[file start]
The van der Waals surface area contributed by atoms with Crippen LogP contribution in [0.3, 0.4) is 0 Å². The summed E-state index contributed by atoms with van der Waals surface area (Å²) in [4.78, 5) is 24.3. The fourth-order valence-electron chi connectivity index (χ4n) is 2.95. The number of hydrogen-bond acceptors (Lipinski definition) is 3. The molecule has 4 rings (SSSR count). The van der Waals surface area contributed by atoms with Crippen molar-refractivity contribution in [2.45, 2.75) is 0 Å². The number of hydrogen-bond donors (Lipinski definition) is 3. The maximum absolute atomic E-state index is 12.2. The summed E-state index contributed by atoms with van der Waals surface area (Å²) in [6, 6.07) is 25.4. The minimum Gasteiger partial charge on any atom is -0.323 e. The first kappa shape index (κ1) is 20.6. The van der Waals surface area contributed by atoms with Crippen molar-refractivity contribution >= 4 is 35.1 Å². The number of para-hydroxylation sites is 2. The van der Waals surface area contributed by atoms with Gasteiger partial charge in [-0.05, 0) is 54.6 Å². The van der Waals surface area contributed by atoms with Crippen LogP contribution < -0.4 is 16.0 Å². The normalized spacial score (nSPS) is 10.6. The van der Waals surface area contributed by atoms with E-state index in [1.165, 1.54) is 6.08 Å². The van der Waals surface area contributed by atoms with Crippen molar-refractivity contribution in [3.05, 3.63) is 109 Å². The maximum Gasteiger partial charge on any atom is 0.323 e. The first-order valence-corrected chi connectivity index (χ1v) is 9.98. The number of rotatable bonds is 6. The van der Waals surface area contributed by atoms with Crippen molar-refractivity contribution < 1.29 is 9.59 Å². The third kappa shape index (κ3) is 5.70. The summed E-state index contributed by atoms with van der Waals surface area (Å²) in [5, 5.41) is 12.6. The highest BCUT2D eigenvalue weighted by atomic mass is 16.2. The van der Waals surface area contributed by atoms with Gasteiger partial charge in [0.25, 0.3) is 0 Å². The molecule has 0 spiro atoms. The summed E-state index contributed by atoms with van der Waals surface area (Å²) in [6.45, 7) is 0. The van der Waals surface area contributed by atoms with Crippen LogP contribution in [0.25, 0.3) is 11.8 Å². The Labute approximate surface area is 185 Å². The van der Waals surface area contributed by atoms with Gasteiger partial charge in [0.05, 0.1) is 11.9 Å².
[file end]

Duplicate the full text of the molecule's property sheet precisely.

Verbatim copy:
The van der Waals surface area contributed by atoms with Crippen LogP contribution in [0.3, 0.4) is 0 Å². The summed E-state index contributed by atoms with van der Waals surface area (Å²) in [4.78, 5) is 24.3. The fourth-order valence-electron chi connectivity index (χ4n) is 2.95. The number of hydrogen-bond acceptors (Lipinski definition) is 3. The molecule has 4 rings (SSSR count). The van der Waals surface area contributed by atoms with Crippen molar-refractivity contribution in [2.45, 2.75) is 0 Å². The number of hydrogen-bond donors (Lipinski definition) is 3. The maximum absolute atomic E-state index is 12.2. The summed E-state index contributed by atoms with van der Waals surface area (Å²) in [6, 6.07) is 25.4. The minimum Gasteiger partial charge on any atom is -0.323 e. The first kappa shape index (κ1) is 20.6. The van der Waals surface area contributed by atoms with Crippen molar-refractivity contribution >= 4 is 35.1 Å². The number of para-hydroxylation sites is 2. The van der Waals surface area contributed by atoms with Gasteiger partial charge in [-0.05, 0) is 54.6 Å². The van der Waals surface area contributed by atoms with Crippen LogP contribution < -0.4 is 16.0 Å². The normalized spacial score (nSPS) is 10.6. The van der Waals surface area contributed by atoms with E-state index in [1.165, 1.54) is 6.08 Å². The van der Waals surface area contributed by atoms with Crippen molar-refractivity contribution in [3.05, 3.63) is 109 Å². The maximum Gasteiger partial charge on any atom is 0.323 e. The first-order valence-corrected chi connectivity index (χ1v) is 9.98. The number of rotatable bonds is 6. The van der Waals surface area contributed by atoms with Crippen molar-refractivity contribution < 1.29 is 9.59 Å². The third kappa shape index (κ3) is 5.70. The summed E-state index contributed by atoms with van der Waals surface area (Å²) in [5, 5.41) is 12.6. The highest BCUT2D eigenvalue weighted by atomic mass is 16.2. The van der Waals surface area contributed by atoms with Gasteiger partial charge in [0.25, 0.3) is 0 Å². The molecule has 0 spiro atoms. The summed E-state index contributed by atoms with van der Waals surface area (Å²) in [6.45, 7) is 0. The van der Waals surface area contributed by atoms with Crippen LogP contribution in [0.25, 0.3) is 11.8 Å². The Labute approximate surface area is 185 Å². The van der Waals surface area contributed by atoms with Gasteiger partial charge in [0.05, 0.1) is 11.9 Å².